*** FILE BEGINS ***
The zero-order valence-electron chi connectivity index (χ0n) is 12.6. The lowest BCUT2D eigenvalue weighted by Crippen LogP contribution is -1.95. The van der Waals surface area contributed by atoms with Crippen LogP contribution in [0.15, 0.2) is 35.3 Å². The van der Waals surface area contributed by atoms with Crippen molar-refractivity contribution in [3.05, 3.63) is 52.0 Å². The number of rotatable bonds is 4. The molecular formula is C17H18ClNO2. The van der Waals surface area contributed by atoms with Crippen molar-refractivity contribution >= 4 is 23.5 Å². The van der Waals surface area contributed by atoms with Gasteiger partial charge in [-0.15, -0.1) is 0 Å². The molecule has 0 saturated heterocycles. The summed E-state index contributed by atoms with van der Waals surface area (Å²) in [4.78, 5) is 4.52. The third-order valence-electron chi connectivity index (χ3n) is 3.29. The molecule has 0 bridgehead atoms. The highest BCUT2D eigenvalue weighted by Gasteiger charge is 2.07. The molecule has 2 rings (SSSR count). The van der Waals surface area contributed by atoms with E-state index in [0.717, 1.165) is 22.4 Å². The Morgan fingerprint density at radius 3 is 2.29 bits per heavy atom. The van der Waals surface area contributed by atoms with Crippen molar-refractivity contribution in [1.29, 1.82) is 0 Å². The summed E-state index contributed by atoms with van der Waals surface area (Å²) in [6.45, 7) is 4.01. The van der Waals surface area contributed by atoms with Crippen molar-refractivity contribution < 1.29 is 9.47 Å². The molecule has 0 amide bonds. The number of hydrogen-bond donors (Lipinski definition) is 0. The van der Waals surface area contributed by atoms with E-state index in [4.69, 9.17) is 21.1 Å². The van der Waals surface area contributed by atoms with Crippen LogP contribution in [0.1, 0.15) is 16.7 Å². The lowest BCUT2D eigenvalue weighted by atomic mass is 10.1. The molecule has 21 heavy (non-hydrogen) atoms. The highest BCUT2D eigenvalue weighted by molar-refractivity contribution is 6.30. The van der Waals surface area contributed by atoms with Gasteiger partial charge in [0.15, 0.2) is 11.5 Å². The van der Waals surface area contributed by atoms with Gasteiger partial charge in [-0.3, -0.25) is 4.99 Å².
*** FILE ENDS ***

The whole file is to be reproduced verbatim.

The zero-order valence-electron chi connectivity index (χ0n) is 12.6. The lowest BCUT2D eigenvalue weighted by Crippen LogP contribution is -1.95. The van der Waals surface area contributed by atoms with Crippen LogP contribution in [0.15, 0.2) is 35.3 Å². The van der Waals surface area contributed by atoms with Crippen molar-refractivity contribution in [3.05, 3.63) is 52.0 Å². The number of rotatable bonds is 4. The molecular formula is C17H18ClNO2. The van der Waals surface area contributed by atoms with Crippen molar-refractivity contribution >= 4 is 23.5 Å². The van der Waals surface area contributed by atoms with Gasteiger partial charge in [-0.15, -0.1) is 0 Å². The molecule has 0 saturated heterocycles. The summed E-state index contributed by atoms with van der Waals surface area (Å²) in [4.78, 5) is 4.52. The third-order valence-electron chi connectivity index (χ3n) is 3.29. The molecule has 0 bridgehead atoms. The highest BCUT2D eigenvalue weighted by Gasteiger charge is 2.07. The molecule has 2 rings (SSSR count). The van der Waals surface area contributed by atoms with E-state index in [0.717, 1.165) is 22.4 Å². The Morgan fingerprint density at radius 3 is 2.29 bits per heavy atom. The van der Waals surface area contributed by atoms with Crippen molar-refractivity contribution in [1.29, 1.82) is 0 Å². The summed E-state index contributed by atoms with van der Waals surface area (Å²) in [6.45, 7) is 4.01. The van der Waals surface area contributed by atoms with Crippen molar-refractivity contribution < 1.29 is 9.47 Å². The molecule has 0 amide bonds. The number of hydrogen-bond donors (Lipinski definition) is 0. The van der Waals surface area contributed by atoms with E-state index in [4.69, 9.17) is 21.1 Å². The van der Waals surface area contributed by atoms with Crippen LogP contribution in [0.1, 0.15) is 16.7 Å². The lowest BCUT2D eigenvalue weighted by atomic mass is 10.1. The molecule has 21 heavy (non-hydrogen) atoms. The highest BCUT2D eigenvalue weighted by molar-refractivity contribution is 6.30. The van der Waals surface area contributed by atoms with Gasteiger partial charge in [0.15, 0.2) is 11.5 Å². The van der Waals surface area contributed by atoms with Gasteiger partial charge in [-0.3, -0.25) is 4.99 Å².